"It was a good opportunity for me to take my skill set and use it to build more knowledge and really ground myself in the community that I wanted to live in."
What is it that you do?
A lot of what I do is really collaborative learning, I would say. I learn from the folks I work with, their side of things, and then I help them learn the mathematical and the data side of the work that they're doing.
I monitor more overall health measures for the county and work with our community partners to try to improve the health of our community members. My role is to provide the data to help them set mileposts and understand where we are, and then monitor any changes.
I have an opportunity to do a lot of different things in my job. I've worked on some pretty intensive programming projects, like developing EpiModel of disease. I work on presenting data to different groups in different ways, everything from a community group that has no background in public health or data analytics, to other Epis around the state. And I also get to work with a really great team of professionals who are focused on extending the benefits of living in Benton County to all our community members, and not just the ones who come in privileged.
What led you to your career and how did the mathematics department at OSU prepare you for it?
I was teaching as an adjunct lecturer at OSU with a baby on the way, and as much as I enjoyed it, I knew it wasn't incredibly stable. So when this position came along for the epidemiologist at the county, I decided, hey, that's an interesting job. I knew I would learn a lot about the public health side of things, and they were also pretty clear that they were looking for someone who is really comfortable both interpreting, but also explaining, data and statistics in a public health lens. It was a good opportunity for me to take my skill set and use it to build more knowledge and really ground myself in the community that I wanted to live in.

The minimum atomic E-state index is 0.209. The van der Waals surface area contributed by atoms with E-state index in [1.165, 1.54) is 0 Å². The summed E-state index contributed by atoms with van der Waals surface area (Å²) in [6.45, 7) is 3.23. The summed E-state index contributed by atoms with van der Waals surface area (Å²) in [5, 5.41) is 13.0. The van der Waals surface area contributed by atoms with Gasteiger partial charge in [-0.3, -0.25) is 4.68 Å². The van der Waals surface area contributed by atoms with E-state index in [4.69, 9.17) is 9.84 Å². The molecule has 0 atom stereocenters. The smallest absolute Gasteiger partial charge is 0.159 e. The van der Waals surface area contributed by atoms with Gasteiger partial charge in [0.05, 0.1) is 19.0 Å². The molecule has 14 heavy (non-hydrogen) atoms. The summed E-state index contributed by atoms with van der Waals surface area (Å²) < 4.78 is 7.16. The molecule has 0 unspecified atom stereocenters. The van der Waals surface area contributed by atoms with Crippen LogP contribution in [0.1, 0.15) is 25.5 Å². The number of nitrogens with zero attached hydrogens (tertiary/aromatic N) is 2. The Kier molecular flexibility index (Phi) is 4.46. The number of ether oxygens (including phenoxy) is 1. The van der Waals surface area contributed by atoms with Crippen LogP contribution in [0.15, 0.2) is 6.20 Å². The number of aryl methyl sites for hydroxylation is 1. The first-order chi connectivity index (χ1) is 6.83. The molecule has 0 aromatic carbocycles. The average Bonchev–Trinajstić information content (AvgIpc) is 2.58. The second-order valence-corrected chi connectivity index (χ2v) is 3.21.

What are you currently working on?
For the past year I have been working with public health and the health department in the county on our COVID-19 response.
Currently, I monitor our daily trends in COVID-19 cases. I've developed and maintain a public dashboard so that our community can see what the pandemic looks like at a local level. Along with some other team members, I provide recommendation and advice to our local K-12 schools as they provide education to our students in this current climate. Earlier on, when there were more questions than answers about what the pandemic would look like, I developed modeling to help us plan for different contingencies based on how we might respond from a policy standpoint and how the disease might develop. I also partner with OSU, especially the College of Science and College of Public Health, on the TRACE-COVID-19 project for monitoring COVID-19 among the OSU community and how it affects and interacts with the larger Benton County community.